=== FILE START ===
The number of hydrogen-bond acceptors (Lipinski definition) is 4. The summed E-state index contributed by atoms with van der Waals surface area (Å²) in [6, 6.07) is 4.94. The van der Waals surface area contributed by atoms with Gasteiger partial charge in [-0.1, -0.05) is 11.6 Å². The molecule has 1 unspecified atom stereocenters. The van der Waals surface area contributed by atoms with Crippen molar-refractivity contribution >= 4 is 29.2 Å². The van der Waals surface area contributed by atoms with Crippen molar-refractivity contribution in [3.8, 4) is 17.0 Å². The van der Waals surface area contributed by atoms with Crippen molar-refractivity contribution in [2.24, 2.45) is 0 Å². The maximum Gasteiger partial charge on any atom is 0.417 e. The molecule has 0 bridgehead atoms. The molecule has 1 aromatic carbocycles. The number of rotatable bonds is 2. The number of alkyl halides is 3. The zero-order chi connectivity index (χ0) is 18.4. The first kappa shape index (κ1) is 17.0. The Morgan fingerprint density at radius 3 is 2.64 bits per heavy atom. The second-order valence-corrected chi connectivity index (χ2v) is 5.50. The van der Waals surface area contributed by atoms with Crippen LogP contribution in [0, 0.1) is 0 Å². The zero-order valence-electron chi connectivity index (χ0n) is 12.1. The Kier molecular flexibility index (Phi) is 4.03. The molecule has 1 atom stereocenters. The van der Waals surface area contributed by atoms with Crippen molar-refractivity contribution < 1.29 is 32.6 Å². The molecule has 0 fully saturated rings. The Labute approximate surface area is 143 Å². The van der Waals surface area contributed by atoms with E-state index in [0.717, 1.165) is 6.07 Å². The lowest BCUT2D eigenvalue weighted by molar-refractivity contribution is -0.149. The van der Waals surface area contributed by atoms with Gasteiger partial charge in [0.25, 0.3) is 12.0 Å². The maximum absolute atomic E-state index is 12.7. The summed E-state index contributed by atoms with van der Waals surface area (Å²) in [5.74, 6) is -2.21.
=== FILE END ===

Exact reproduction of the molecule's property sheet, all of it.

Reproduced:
The number of hydrogen-bond acceptors (Lipinski definition) is 4. The summed E-state index contributed by atoms with van der Waals surface area (Å²) in [6, 6.07) is 4.94. The van der Waals surface area contributed by atoms with Gasteiger partial charge in [-0.1, -0.05) is 11.6 Å². The molecule has 1 unspecified atom stereocenters. The van der Waals surface area contributed by atoms with Crippen molar-refractivity contribution >= 4 is 29.2 Å². The van der Waals surface area contributed by atoms with Crippen molar-refractivity contribution in [3.8, 4) is 17.0 Å². The van der Waals surface area contributed by atoms with Crippen molar-refractivity contribution in [2.24, 2.45) is 0 Å². The maximum Gasteiger partial charge on any atom is 0.417 e. The molecule has 0 bridgehead atoms. The molecule has 1 aromatic carbocycles. The number of rotatable bonds is 2. The number of alkyl halides is 3. The zero-order chi connectivity index (χ0) is 18.4. The first kappa shape index (κ1) is 17.0. The Morgan fingerprint density at radius 3 is 2.64 bits per heavy atom. The second-order valence-corrected chi connectivity index (χ2v) is 5.50. The van der Waals surface area contributed by atoms with Crippen LogP contribution in [0, 0.1) is 0 Å². The zero-order valence-electron chi connectivity index (χ0n) is 12.1. The Kier molecular flexibility index (Phi) is 4.03. The molecule has 1 atom stereocenters. The van der Waals surface area contributed by atoms with Crippen molar-refractivity contribution < 1.29 is 32.6 Å². The molecule has 0 fully saturated rings. The Labute approximate surface area is 143 Å². The van der Waals surface area contributed by atoms with E-state index in [0.717, 1.165) is 6.07 Å². The lowest BCUT2D eigenvalue weighted by molar-refractivity contribution is -0.149. The van der Waals surface area contributed by atoms with Gasteiger partial charge in [0.25, 0.3) is 12.0 Å². The maximum absolute atomic E-state index is 12.7. The summed E-state index contributed by atoms with van der Waals surface area (Å²) in [5.74, 6) is -2.21.